Photographs and narratives by ROBERT LEUTHEUSER from and of his travels through Kurdistan and the greater Middle East. Published in conjunction with his photographic website

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23 March 2012

One Imam's Path

Speaking earnestly, Hasan draws a triangle in the air as we sit in a trendy sidewalk tea house. He, Ahmet and I all smile as we glance at a shapely young woman walking by. He takes a sip of tea and lights another of many cigarettes. The mass of society is the base of the triangle, he explains. The force of the “system” is pulling them further from the apex of true Islam. He draws a straight line up the middle of the triangle. He and few others in Turkey are ascending.

We are in southeastern Turkey, the historic and cultural center to the country's 15-20 million Kurds. The conversation is in Kermanji, the dominant Kurdish dialect, which Ahmet ably translates.

What made this and several other conversations somewhat remarkable is that Hasan is an imam, a local Islamic spiritual leader who leads worship services at a mosque. He is equally comfortable citing Frederick Nietzsche and other philosophers as he is the Qoran. The potential for collision between the two is evident in the practical world, but not in Hasan's beliefs. He sees enlightenment, not conflict.

Hasan is anxious to tell his story. I said I would try.

For example, he continues, the Qoran says that a woman divorced by her husband must wait 4 months and 10 days before she can remarry. Why? Because 1,300 years ago this was the amount of time needed to determine whether or not a woman was pregnant. But now? The technology has changed and the same information can be determined in one month. The Qoran provides for such evolution of thought, Hasan insists. Other imams reject such thinking as the Qoran is considered by Muslims to be the immutable words directly from God.

How did this come to be? Hasan is a handsome 36-year old Kurd with an easy smile that begins in his soft eyes. Aways impeccably dressed, he carries himself with ease and confidence, far from the stereotypical views of imams we have in the West. I expected a dramatic tale of family and politics, but found instead a man's searching.

Earlier in the afternoon we visited his parents' home in a tall modern apartment building near the city center. His mother has been ill for a year. “My mother is my life,” he said slowly in English. The two share the same open and soft eyes. Family had gathered, as they often do. Hasan's wife and one of his three children, his only sister (he has five brothers as well), an aunt with her husband, mother-in-law … all relaxed and comfortable with me joining the assembly in reception room.

The mood changed 45 minutes later, after we had coffee, and then tea with “zabet,” a pastry filled with fried curds. Hasan's father had entered the room. The women left and the men stood, kissing the 78-year old father's hand. We left shortly thereafter.

“I do not feel feel for my father as I do for my mother,” Hasan said later. His father is also an imam, as was his grandfather, and beyond. “Although my father is a renown expert in the Arabic language, my father thinks like a villager,” he continued. All of his brothers had left the city because of his father, and his mother's illness is indirectly his fault as well, Hasan believes.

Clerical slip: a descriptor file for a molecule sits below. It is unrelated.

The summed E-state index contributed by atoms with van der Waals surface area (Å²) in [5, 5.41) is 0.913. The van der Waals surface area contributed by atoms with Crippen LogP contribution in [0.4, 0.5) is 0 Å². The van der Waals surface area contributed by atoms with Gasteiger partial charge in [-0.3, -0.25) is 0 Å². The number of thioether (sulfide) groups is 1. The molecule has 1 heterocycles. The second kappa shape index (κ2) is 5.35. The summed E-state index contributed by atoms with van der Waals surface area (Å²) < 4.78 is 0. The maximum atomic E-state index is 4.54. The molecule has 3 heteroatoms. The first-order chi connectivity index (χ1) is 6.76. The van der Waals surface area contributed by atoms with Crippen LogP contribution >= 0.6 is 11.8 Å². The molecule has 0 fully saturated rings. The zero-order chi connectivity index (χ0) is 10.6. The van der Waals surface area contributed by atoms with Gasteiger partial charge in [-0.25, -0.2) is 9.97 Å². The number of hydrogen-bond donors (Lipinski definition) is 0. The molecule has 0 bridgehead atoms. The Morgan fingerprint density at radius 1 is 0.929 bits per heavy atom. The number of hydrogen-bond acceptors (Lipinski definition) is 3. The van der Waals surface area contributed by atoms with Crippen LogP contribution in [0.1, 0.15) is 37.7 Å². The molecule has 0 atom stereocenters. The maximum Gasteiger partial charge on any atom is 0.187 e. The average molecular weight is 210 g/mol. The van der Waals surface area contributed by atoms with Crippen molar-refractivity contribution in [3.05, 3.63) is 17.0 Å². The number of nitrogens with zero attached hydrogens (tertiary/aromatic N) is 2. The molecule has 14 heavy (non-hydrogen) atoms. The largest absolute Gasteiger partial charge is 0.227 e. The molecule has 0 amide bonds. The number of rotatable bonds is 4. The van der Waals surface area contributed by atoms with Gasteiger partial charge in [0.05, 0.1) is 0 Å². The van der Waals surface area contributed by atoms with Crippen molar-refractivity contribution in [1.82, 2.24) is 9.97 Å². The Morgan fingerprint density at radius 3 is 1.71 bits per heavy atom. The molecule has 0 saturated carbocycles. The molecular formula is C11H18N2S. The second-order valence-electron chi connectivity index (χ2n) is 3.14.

Hasan was the only son to be sent to a madressa (a school that stresses Islamic teachings), a decision that he did not object to as a 12-year old, and still does not regret. He completed 6 years in the madressa, and then began his university-level studies. It was then his father suggested he become an imam. Hasan warmed to the idea. He passed the standard State-administered exam, much like an engineer and other professionals must, became “licensed,” and subsequently a State-employed imam.

The next day I visited him in the small mosque in the basement of the public hospital where he was assigned. It is a narrow room with thread worn green carpet, looking more so in the flourescent lighting. A few men were leaving after the afternoon prayer. We in turn went to a simple tea house in the old part of the city to continue our conversation.

“To be an imam is just a job (Ewîya jî karekê.)” Hasan said. He thinks that in Turkey perhaps only 10 percent of imams are committed to their spiritual role. But he continues to return to the “system” in Turkey. Since its founding in 1923 and with intent the State has insidiously eroded Muslims the ability to think. They now are religious serfs who reject all logical thinking. The triangle and Neitzcshe.

Although he deeply believes in Islam, Hasan is frustrated. Nobody listens to his ideas. He wants to stop being an imam, which is entirely possible in the Turkish system. But the State salary affords him the means to support his family.

“Do you think your knowledge of Islam has made you a better man?,” I ask. “True Islam,” he qualifies, “Yes.”

“Do you think your knowledge of Nietzcshe has made you a better man?” “Yes,” he says with equal conviction.

“Are you sure you want me to write this story?” “Yes. It will be your gift to me.”

1 comment:

  1. Rob, this is one of the most insightful and enlightening blogs of yours that I have read. I wish Hasan success and blessings. I really enjoyed the progression of the stories. It makes me want to learn and read more. You give it such a great human perspective. Good job and hope you enjoy the rest of your trip. Thanks for the opportunity of being able to share in a small way the scope of what you are experiencing in your travels and personal education. More comments when I hopefully get to see you in person. This contributes to "global warming" on a person to person basis.
    Suzan in Michigan